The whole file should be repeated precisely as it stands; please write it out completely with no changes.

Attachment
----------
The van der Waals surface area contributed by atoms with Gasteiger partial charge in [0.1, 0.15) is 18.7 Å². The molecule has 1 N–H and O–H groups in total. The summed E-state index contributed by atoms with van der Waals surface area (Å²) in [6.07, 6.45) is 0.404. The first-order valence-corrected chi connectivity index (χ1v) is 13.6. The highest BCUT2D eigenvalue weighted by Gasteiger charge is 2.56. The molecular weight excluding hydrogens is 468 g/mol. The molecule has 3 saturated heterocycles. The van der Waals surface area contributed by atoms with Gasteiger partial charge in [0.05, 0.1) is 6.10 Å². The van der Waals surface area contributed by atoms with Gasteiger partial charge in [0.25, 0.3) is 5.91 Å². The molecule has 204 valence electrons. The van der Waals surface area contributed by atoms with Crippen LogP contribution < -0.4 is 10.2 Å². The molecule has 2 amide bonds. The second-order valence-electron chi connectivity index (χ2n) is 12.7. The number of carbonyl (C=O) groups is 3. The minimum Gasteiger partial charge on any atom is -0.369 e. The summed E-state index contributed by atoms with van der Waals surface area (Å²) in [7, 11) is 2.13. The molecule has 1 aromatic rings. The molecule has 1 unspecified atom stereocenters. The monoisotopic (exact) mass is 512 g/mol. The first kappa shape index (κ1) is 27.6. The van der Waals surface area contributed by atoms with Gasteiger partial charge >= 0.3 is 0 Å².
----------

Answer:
The van der Waals surface area contributed by atoms with Gasteiger partial charge in [0.1, 0.15) is 18.7 Å². The molecule has 1 N–H and O–H groups in total. The summed E-state index contributed by atoms with van der Waals surface area (Å²) in [6.07, 6.45) is 0.404. The first-order valence-corrected chi connectivity index (χ1v) is 13.6. The highest BCUT2D eigenvalue weighted by Gasteiger charge is 2.56. The molecular weight excluding hydrogens is 468 g/mol. The molecule has 3 saturated heterocycles. The van der Waals surface area contributed by atoms with Gasteiger partial charge in [0.05, 0.1) is 6.10 Å². The van der Waals surface area contributed by atoms with Gasteiger partial charge in [0.25, 0.3) is 5.91 Å². The molecule has 204 valence electrons. The van der Waals surface area contributed by atoms with Crippen LogP contribution < -0.4 is 10.2 Å². The molecule has 2 amide bonds. The second-order valence-electron chi connectivity index (χ2n) is 12.7. The number of carbonyl (C=O) groups is 3. The minimum Gasteiger partial charge on any atom is -0.369 e. The summed E-state index contributed by atoms with van der Waals surface area (Å²) in [7, 11) is 2.13. The molecule has 1 aromatic rings. The molecule has 1 unspecified atom stereocenters. The monoisotopic (exact) mass is 512 g/mol. The first kappa shape index (κ1) is 27.6. The van der Waals surface area contributed by atoms with Gasteiger partial charge >= 0.3 is 0 Å².